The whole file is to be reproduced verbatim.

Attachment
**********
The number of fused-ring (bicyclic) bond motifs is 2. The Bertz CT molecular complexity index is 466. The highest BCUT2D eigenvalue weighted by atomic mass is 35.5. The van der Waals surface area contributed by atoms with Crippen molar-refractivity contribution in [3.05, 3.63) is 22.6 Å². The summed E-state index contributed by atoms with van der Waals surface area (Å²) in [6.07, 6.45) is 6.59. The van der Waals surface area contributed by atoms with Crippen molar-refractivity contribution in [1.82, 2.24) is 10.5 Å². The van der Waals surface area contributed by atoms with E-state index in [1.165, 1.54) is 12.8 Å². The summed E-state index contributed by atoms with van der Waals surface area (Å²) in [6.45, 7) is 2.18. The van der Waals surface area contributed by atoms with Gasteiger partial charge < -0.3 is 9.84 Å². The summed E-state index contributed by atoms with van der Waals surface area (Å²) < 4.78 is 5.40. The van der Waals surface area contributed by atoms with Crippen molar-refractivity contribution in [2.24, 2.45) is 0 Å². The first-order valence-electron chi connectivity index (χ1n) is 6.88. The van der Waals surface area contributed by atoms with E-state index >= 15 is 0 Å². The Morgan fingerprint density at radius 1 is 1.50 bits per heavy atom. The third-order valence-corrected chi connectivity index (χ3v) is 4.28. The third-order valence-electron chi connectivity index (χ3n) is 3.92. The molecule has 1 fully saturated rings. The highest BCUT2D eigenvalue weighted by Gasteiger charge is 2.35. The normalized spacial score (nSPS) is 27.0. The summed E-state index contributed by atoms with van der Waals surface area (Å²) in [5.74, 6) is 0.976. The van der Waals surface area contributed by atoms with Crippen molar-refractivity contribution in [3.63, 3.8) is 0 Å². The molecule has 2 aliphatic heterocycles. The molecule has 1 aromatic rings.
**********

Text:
The number of fused-ring (bicyclic) bond motifs is 2. The Bertz CT molecular complexity index is 466. The highest BCUT2D eigenvalue weighted by atomic mass is 35.5. The van der Waals surface area contributed by atoms with Crippen molar-refractivity contribution in [3.05, 3.63) is 22.6 Å². The summed E-state index contributed by atoms with van der Waals surface area (Å²) in [6.07, 6.45) is 6.59. The van der Waals surface area contributed by atoms with Crippen molar-refractivity contribution in [1.82, 2.24) is 10.5 Å². The van der Waals surface area contributed by atoms with E-state index in [1.165, 1.54) is 12.8 Å². The summed E-state index contributed by atoms with van der Waals surface area (Å²) in [6.45, 7) is 2.18. The van der Waals surface area contributed by atoms with Gasteiger partial charge < -0.3 is 9.84 Å². The summed E-state index contributed by atoms with van der Waals surface area (Å²) < 4.78 is 5.40. The van der Waals surface area contributed by atoms with Crippen molar-refractivity contribution in [2.24, 2.45) is 0 Å². The first-order valence-electron chi connectivity index (χ1n) is 6.88. The van der Waals surface area contributed by atoms with E-state index >= 15 is 0 Å². The Morgan fingerprint density at radius 1 is 1.50 bits per heavy atom. The third-order valence-corrected chi connectivity index (χ3v) is 4.28. The third-order valence-electron chi connectivity index (χ3n) is 3.92. The molecule has 1 fully saturated rings. The highest BCUT2D eigenvalue weighted by Gasteiger charge is 2.35. The normalized spacial score (nSPS) is 27.0. The summed E-state index contributed by atoms with van der Waals surface area (Å²) in [5.74, 6) is 0.976. The van der Waals surface area contributed by atoms with Crippen molar-refractivity contribution in [3.63, 3.8) is 0 Å². The molecule has 2 aliphatic heterocycles. The molecule has 1 aromatic rings.